Bolander's tenure on the show ends after just three seasons, as he retires from the force after suffering a serious and traumatizing gunshot injury — though he does make a brief return in 2000's "Homicide: The Movie." Nevertheless, his presence is felt throughout the show — and multiple other ones, for that matter. Bolander's partner in the show is none other than the iconic John Munch (Richard Belzer), who goes on to become a mainstay in "Law & Order: Special Victim's Unit," and appears in multiple other TV shows. Though the relationship between the two curious cops can be borderline antagonistic, they learn to respect each other — and Munch later refers to Beatty's character as his mentor. It's oddly fitting to Bolander's multifaceted personality that he ends up training one of the most famous TV cops of all time. 

4. Otis in Superman

The delightfully kooky Otis acts as Lex Luthor's (Gene Hackman) assistant in the classic 1978 version of "Superman," and Ned Beatty delivers a masterclass portrayal of a bumbling henchman. Though ostensibly on Luthor's side, Otis is fairly simple and innocent, and his string of easily avoidable mistakes over the course of the movie is, on occasion, almost as big a threat to the villain's plans as Superman (Christopher Reeve) himself. As such, it's hardly a surprise that Luthor opts to leave Otis behind when he escapes from prison in the 1980 sequel.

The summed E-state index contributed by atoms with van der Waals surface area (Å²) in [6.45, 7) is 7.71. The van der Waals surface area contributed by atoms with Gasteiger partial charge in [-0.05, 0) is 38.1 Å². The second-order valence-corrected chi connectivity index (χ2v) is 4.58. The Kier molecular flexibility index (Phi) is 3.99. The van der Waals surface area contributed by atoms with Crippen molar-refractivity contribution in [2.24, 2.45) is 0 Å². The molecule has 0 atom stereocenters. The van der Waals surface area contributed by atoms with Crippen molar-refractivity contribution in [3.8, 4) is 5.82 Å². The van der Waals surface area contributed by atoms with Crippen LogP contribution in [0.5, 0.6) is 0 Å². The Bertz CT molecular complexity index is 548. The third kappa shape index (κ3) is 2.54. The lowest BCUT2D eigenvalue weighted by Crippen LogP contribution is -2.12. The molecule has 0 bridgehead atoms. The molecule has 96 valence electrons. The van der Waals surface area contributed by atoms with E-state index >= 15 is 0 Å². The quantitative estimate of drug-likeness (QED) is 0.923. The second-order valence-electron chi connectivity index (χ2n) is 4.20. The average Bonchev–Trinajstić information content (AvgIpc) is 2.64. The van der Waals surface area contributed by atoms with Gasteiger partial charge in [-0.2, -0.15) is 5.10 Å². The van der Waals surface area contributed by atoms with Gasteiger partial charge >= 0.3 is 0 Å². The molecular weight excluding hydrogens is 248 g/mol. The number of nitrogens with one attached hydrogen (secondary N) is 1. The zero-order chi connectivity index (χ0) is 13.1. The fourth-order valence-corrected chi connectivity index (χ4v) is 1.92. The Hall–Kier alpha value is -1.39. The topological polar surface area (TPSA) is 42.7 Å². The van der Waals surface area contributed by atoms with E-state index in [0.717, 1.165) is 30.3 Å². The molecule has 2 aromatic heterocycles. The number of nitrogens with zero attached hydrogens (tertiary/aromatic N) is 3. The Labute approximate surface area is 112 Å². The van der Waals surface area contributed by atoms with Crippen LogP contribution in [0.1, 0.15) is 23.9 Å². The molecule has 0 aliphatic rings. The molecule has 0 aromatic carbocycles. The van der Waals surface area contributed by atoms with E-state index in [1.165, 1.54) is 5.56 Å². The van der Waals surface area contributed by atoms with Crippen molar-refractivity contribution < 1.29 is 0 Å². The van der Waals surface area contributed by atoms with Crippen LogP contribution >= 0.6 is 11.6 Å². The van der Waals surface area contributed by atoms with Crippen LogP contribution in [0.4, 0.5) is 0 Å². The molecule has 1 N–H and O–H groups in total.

Beatty's tenure in the franchise is comparatively short-lived, but his character has made a lasting impression. Though Otis was created specifically for the movie, a version of the character has made a brief cameo in the mainstream DC comics universe, and several other iterations of Otis have popped up in other DC projects. The character also got a super-stealthy reference in the Batman video game, "Arkham Knight," in which a district on Gotham City's Founders' Island is called "Otisburg" — almost certainly a loving nod at the original Otis' attempt to name a part of Luthor's real estate plan after himself.